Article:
The inventory adapter function takes care of translating the current machine inventory into a set of areas, stations, processes, and devices in Amazon Virtual Andon. After each discovery, if the content of the machine inventory changes, this function takes care of synchronizing those changes with the data structure in Amazon Virtual Andon.
The events adapter function takes care of translating the generic OPC UA JSON structure to the events or issues structure that Amazon Virtual Andon is expecting. It uses the machine inventory shadow to associate incoming events with a specific machine tool and populate them with additional metadata.
Achieving simplicity through building blocks
The architecture outlined above uses AWS managed services as the core building blocks for several capabilities:
- Managing the edge runtime components that are communicating with machines on the shop floor (such as rolling out software components or monitoring log files and metrics) through AWS IoT Greengrass
- Bringing cloud processing and logic locally to edge devices running on the shop floor
- Establishing reliable communication even when there is only intermittent connection to AWS
- Establishing secure two-way communication between the edge and the cloud through AWS IoT Core
In this way, AWS manages the undifferentiating tasks, such as patching, scaling, and operating the underlying infrastructure.
For the parts that require a higher degree of customization, such as the dashboard to communicate the machine state to the end users, you can rely on AWS Solutions. AWS Solutions are vetted technical solutions that are well architected. These solutions in turn rely on AWS managed services as their building blocks and are available as customizable source code. That way, they provide the flexibility for you to customize them without having to reinvent the wheel.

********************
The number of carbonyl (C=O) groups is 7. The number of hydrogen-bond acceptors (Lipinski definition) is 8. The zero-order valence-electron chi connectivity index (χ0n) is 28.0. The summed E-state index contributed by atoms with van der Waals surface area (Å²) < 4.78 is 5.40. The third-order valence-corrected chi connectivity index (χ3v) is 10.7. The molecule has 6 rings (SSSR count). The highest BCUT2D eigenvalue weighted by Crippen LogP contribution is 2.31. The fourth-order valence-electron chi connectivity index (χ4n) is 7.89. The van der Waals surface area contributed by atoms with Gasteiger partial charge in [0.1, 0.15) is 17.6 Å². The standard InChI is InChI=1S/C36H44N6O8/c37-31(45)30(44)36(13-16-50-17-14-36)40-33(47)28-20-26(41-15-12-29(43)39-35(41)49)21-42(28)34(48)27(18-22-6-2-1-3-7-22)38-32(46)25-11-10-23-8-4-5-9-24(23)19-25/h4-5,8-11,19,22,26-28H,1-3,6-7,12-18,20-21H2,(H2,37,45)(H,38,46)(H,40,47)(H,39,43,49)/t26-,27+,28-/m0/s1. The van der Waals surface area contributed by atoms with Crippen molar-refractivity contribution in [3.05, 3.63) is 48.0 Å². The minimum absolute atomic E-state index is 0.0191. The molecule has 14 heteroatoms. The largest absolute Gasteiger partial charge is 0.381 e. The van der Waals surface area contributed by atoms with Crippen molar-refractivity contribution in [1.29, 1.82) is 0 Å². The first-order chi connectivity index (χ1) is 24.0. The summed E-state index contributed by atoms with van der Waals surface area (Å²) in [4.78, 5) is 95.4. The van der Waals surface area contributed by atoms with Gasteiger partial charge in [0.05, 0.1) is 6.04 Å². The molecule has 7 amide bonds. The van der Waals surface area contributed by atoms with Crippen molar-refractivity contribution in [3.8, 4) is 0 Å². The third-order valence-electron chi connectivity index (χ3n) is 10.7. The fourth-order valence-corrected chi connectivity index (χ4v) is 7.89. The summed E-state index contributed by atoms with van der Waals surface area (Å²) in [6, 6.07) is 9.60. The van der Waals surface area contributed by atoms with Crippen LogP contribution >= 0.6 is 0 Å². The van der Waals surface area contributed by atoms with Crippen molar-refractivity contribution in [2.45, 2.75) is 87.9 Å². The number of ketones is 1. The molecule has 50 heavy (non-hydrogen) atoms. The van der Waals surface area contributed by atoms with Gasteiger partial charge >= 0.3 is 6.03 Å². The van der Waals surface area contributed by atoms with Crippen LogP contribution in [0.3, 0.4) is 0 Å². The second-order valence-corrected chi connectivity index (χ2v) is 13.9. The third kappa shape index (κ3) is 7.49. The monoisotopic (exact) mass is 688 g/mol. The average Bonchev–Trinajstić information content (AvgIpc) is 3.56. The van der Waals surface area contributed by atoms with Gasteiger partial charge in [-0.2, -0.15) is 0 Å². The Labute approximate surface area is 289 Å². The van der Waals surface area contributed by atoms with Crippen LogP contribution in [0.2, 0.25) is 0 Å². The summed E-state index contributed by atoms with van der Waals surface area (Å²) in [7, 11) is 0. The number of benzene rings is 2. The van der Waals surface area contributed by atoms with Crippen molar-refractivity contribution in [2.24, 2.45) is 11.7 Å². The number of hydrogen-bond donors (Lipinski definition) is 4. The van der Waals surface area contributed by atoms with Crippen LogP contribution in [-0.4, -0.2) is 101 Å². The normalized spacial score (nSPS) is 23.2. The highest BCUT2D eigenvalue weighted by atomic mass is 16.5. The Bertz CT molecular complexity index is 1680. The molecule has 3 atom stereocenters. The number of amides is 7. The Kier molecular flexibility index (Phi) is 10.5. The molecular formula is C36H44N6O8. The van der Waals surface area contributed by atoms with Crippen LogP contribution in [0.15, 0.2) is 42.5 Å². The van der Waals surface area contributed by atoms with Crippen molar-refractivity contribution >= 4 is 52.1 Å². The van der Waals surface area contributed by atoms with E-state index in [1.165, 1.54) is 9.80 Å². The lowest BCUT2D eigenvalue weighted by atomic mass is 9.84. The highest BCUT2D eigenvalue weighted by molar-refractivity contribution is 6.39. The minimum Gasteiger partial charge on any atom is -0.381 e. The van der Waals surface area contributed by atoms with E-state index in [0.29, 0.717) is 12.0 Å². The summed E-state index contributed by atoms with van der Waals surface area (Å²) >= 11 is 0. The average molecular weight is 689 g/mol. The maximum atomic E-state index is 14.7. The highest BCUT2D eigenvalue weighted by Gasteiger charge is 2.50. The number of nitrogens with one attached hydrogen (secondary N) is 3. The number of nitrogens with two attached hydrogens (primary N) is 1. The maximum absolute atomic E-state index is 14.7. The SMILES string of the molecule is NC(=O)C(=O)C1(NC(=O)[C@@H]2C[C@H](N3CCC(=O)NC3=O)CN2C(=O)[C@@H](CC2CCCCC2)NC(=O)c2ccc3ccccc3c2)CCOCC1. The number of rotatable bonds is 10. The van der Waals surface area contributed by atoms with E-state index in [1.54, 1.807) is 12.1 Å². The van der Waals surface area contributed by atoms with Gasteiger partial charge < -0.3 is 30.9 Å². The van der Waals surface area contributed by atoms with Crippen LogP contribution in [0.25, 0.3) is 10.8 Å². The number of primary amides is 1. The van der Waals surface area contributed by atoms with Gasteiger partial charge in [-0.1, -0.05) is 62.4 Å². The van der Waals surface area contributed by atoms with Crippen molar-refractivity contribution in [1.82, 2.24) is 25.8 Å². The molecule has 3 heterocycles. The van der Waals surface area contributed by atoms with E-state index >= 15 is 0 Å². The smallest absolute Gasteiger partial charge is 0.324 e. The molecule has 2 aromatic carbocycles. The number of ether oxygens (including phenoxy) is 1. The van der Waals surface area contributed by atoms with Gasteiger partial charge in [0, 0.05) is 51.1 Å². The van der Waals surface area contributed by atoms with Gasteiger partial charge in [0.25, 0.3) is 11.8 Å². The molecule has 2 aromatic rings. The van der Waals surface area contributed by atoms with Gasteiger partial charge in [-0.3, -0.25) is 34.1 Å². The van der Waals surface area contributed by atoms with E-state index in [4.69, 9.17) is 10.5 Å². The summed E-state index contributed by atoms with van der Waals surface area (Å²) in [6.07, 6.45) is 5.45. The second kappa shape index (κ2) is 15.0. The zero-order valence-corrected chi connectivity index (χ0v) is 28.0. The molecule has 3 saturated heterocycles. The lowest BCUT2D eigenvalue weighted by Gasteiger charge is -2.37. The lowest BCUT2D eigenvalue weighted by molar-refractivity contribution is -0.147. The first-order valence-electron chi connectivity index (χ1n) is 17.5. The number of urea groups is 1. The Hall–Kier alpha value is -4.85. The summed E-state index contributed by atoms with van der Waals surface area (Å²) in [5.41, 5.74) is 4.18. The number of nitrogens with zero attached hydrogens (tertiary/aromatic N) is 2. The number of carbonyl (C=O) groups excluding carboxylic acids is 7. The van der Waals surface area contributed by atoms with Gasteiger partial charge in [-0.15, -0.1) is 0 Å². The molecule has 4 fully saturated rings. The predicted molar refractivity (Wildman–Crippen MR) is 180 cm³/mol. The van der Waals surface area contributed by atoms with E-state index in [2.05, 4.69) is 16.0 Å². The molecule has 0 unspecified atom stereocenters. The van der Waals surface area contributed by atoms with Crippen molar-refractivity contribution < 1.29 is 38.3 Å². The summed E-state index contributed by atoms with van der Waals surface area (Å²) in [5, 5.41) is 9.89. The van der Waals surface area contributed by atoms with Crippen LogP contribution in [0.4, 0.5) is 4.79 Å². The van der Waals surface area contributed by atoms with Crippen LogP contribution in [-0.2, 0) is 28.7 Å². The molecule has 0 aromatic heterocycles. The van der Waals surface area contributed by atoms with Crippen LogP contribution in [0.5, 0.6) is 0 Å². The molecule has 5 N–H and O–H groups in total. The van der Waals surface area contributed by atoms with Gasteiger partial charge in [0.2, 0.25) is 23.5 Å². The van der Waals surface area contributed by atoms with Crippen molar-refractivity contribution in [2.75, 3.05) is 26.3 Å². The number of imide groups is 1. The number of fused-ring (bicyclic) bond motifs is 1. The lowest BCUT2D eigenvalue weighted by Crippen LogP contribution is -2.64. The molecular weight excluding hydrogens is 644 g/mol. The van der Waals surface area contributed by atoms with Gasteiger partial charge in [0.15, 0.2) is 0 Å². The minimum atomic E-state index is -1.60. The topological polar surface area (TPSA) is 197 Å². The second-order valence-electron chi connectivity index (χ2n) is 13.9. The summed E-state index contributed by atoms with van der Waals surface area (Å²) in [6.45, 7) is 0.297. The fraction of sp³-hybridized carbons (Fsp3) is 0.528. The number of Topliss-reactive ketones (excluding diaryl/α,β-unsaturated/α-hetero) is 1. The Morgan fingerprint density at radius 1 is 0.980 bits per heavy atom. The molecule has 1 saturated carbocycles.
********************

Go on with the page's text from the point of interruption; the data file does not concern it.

Moving toward new capabilities
We have shown how simple data integration from a factory machine to the cloud can be if you are relying on industry standards and how you can use the data in an andon solution. But this is just the starting point. So let’s scratch just the surface of the virtually unlimited possibilities that AWS offers you to drive your manufacturing environment with data.
First, as mentioned in the beginning, it’s simple to extend the shown solution through a mobile integration. For a starter, here’s step-by-step documentation explaining how to send SMS text messages based on the alarms created by the machine or how to fully integrate mobile push notifications by using Amazon Simple Notification Service (Amazon SNS), a fully managed messaging service.
More importantly, when the data is stored on an industrial data lake, you can merge it with static and moving data from other systems like ERP, customer relationship management, or manufacturing operations management systems. Some of the machine data that is discovered using the umati standard can be complemented with data from an ERP system. This helps accelerate analytics and processing capabilities, which can help you solve a very challenging task: the tagging of incident-related event data. When you have data from the ERP system alongside information like the time of an incident and the machine’s sensor data (which could be gathered through AWS IoT SiteWise, a managed service that simplifies collecting, organizing, and analyzing industrial equipment data), you have the optimal base to facilitate predictive and preventive maintenance.
Machine learning services like Amazon Lookout for Equipment—which lets you detect abnormal equipment behavior by analyzing sensor data—can gather all this information directly from your industrial data lake, and there’s no need to manually add labels for abnormal equipment behavior.
So the next task for you is to examine your machines and find out which of them would support the umati standard. Then, test their integration with the Amazon Virtual Andon solution, and see how simple it is to get started.